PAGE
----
“We are all gamers here at TLC and we love playing games downloaded off the internet, but we felt they were missing something … the button mashing, joystick jamming excitement that real arcade games are known for,” says James Hills, TLC Industries’ Marketing Director.
Why should the word “home arcade” be synonymous only with “arcade classics” and emulators? NextArcade wants to change that concept and present today’s greatest PC arcade games the way they deserve to be played. Only a 20 year veteran of the coin-op arcade industry has the experience and perspective to bring this vision into the home. NextArcade’s parent company, TLC Industries is the same company that has shipped nearly half a million cabinets for arcade classics including Golden Tee, Time Crisis, PacMan, Ms. PacMan and Donkey Kong.
“NextArcade is about providing our customers with the excitement of the arcade, whether as a simple control panel for a desktop PC, or as a 27” NextArcade cabinet constructed with the same attention to detail and quality demanded by our clients including Incredible Technologies, Sega, Midway, Namco and Capcom,” says Ed Bender, President of TLC Industries.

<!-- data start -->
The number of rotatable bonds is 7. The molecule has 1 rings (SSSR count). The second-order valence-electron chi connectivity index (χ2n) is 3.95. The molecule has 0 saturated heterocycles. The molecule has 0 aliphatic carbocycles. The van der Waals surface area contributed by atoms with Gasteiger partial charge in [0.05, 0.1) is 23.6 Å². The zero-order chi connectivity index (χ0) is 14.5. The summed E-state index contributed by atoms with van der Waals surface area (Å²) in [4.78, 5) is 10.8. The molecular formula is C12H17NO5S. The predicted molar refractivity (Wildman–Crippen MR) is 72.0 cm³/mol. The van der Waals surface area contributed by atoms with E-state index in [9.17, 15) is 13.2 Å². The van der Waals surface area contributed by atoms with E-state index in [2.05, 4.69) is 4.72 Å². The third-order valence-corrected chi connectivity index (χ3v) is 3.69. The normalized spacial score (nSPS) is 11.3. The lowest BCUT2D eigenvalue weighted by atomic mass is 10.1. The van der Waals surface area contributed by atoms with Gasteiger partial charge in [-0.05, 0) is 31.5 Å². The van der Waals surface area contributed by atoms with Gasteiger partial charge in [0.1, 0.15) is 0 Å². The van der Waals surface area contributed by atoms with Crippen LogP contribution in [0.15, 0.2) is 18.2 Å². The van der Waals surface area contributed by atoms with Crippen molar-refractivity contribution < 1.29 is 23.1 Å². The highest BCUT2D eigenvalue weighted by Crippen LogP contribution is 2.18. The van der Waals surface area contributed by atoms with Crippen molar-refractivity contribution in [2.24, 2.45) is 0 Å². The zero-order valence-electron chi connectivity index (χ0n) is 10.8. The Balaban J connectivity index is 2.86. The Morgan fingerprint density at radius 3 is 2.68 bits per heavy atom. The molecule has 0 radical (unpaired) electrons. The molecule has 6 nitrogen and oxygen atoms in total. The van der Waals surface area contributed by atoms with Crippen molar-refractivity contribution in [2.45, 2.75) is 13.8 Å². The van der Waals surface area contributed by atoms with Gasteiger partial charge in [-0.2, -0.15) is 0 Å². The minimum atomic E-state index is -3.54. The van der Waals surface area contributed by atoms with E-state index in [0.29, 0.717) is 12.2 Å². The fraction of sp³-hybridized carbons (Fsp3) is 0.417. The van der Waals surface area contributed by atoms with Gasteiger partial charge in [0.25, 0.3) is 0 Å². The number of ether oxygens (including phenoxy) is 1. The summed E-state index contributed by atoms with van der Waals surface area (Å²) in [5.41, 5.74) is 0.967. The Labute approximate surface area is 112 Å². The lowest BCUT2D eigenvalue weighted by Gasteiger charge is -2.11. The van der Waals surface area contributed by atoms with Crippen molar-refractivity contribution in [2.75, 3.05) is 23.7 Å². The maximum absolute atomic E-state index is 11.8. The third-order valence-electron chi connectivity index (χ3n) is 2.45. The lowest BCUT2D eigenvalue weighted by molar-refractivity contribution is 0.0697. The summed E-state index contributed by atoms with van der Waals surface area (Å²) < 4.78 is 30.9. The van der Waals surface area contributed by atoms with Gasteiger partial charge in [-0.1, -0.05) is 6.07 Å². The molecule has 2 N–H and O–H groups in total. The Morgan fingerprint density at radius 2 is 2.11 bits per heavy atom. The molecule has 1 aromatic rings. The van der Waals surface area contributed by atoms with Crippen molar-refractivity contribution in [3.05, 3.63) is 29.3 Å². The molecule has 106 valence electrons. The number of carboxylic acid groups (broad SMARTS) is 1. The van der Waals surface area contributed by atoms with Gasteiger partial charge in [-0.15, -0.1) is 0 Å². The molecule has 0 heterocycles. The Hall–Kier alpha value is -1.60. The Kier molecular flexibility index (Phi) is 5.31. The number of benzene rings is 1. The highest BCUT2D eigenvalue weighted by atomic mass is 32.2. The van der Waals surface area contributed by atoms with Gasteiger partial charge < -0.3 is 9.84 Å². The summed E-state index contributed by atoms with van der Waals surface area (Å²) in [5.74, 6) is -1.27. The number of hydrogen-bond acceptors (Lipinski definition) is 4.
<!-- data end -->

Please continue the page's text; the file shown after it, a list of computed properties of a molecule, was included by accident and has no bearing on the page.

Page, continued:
In-Game Ads May Boom In Video Games
More and more U.S. TV viewers are fast-forwarding through TV commercials and as a result, in-game advertising in video games, may boom.
Dave Anderson with Activision, a leading maker of video games thinks his company has the answer to excessive fast-forwarding of commercial ads.
In-game advertising is the process by which we take brands and products into the video game in much the same way that theatrically there are products and brands that show up in movies, he says.
In-game advertising reaches males ages 18 to 34, who are especially hard to reach, exactly the audience that Activision delivers, according to Anderson.
Activision has been able to create areas within the storyline of games for brands and products to be displayed or to be placed, Anderson said.
The company is also working with Nielsen Entertainment to measure the reach of these in-game ads, said Anderson.
Violent Video Games Are Not Child’s Play, Washington Officials Warn
Businesses that sell or rent such games — like those in the hugely popular Grand Theft Auto or Mortal Kombat series — to people under 17 could lose their license and face fines of up to 10,000 dollars under a bill unveiled Thursday.
People who sell, rent or furnish such games to minors face a fine of up to 1,000 dollars, according to the regulation, provided to AFP by Washington Councilmember Adrian Fenty’s office.